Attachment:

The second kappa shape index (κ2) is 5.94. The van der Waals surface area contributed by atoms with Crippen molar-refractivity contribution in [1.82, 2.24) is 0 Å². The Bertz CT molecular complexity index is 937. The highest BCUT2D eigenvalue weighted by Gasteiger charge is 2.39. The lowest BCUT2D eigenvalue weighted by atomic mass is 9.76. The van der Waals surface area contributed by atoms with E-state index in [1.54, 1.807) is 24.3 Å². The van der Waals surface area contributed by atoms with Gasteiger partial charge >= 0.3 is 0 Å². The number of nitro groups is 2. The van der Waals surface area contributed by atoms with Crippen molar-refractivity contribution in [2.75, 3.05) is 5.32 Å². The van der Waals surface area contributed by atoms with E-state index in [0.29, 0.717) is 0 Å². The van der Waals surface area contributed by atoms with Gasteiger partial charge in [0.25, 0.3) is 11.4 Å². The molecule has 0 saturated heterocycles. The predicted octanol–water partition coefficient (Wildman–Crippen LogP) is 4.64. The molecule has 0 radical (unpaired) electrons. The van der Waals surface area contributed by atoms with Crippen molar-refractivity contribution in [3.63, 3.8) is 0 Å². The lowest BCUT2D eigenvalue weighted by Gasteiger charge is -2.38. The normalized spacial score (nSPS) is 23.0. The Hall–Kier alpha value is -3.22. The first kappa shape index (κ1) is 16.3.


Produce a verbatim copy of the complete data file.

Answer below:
The second kappa shape index (κ2) is 5.94. The van der Waals surface area contributed by atoms with Crippen molar-refractivity contribution in [1.82, 2.24) is 0 Å². The Bertz CT molecular complexity index is 937. The highest BCUT2D eigenvalue weighted by Gasteiger charge is 2.39. The lowest BCUT2D eigenvalue weighted by atomic mass is 9.76. The van der Waals surface area contributed by atoms with E-state index in [1.54, 1.807) is 24.3 Å². The van der Waals surface area contributed by atoms with Gasteiger partial charge >= 0.3 is 0 Å². The number of nitro groups is 2. The van der Waals surface area contributed by atoms with Crippen molar-refractivity contribution in [2.75, 3.05) is 5.32 Å². The van der Waals surface area contributed by atoms with E-state index in [0.29, 0.717) is 0 Å². The van der Waals surface area contributed by atoms with Gasteiger partial charge in [0.25, 0.3) is 11.4 Å². The molecule has 0 saturated heterocycles. The predicted octanol–water partition coefficient (Wildman–Crippen LogP) is 4.64. The molecule has 0 radical (unpaired) electrons. The van der Waals surface area contributed by atoms with Crippen molar-refractivity contribution in [3.63, 3.8) is 0 Å². The lowest BCUT2D eigenvalue weighted by Gasteiger charge is -2.38. The normalized spacial score (nSPS) is 23.0. The Hall–Kier alpha value is -3.22. The first kappa shape index (κ1) is 16.3.